Page 8 - John Barber's Oakham Castle and its archaeology
P. 8

Oakham Castle Time Line

                Based on T H McK Clough, Oakham Castle: A Guide and History (4th edition, Rutland County Council, 2008)

            Circa 1075         The motte and bailey is constructed.
            Circa 1180         The Great Hall is built by Walkelin de Ferrers.
            1206               King John visits Oakham.
            1219-1258          Henry III visits Oakham at least seven times.
            1229               The first recorded assize.
            13th century       A gateway and drawbridge and a stone curtain wall are built against the existing earthworks.
            1264               The Great Hall is damaged by fire in the Barons’ War during Richard Earl of Cornwall’s tenure of Oakham.
            1300               A garden, fishponds, windmill, water-mill, and deer parks are noted in the inquisition post mortem following
                               the death of Richard Earl of Cornwall.
            1307               Edward II issues a general order to fortify all castles, including Oakham. The curtain wall of the inner bailey
                               was probably completed before this date but possibly then improved.
            1323               Edward II visits Oakham.
            1340               Inquisition – At Oakham there is a certain castle, well walled, and in that castle are a hall, four rooms, a
                               chapel, a kitchen, two stables, a barn for hay, a house for prisoners – the county gaol, a room for the gate-
                               keeper, and a drawbridge with iron chains. The castle contains within its wall an estimated two acres of
                               ground. The same is called the manor of Oakham. Outside the castle is a garden, and fish ponds and a moat.
            1361               Inquisition –…worth nothing per annum … but in need of repair (the Great Hall is now nearly 200 years old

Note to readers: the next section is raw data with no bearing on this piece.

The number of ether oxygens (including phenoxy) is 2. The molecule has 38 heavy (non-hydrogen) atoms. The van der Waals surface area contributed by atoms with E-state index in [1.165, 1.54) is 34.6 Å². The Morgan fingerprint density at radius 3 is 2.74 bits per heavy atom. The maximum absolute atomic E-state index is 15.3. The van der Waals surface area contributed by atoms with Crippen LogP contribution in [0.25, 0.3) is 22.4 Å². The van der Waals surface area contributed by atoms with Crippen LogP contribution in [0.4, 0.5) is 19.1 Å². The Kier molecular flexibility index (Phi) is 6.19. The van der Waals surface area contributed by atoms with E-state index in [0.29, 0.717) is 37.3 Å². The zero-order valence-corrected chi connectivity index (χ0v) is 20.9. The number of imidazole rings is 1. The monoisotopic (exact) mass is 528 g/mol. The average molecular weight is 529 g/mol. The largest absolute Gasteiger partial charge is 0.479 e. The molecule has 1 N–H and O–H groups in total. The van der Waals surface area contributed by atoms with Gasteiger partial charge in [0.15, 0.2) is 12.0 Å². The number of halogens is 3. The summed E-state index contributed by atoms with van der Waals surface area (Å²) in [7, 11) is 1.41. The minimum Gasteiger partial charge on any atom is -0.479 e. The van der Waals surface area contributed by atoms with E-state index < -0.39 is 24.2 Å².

and the country is suffering plague, famine, and loss of man-power).
            1373               William Flore repairs houses, walls and buildings in the manor.
            1373-75            The Great Chapel and the King’s two great chambers are pargeted and whitewashed. A chimney is inserted in
                               the chamber by the gate. In the following year a new chapel and chamber are built, with a passageway
                               connecting the chapel to the hall. It has stone walls, a tiled roof, and three glazed windows.
            1375               Edward III’s last visit to Oakham.
            1378               Richard II visits Oakham.
            1380               Summer grazing in the small park is granted to William Flore.
            1380               Richard II visits: repairs are made to doors, walls and windows, a chimney is made for the King’s chamber
                               and a new roasting house is built.
            1382               Timber, tiles and slates purchased for repairs at Oakham and Rockingham castles.
            1385               5000 Collyweston slates sent to Oakham.
            1388               Inquisition – the buildings are in a poor state, suffering from neglect and lack of maintenance.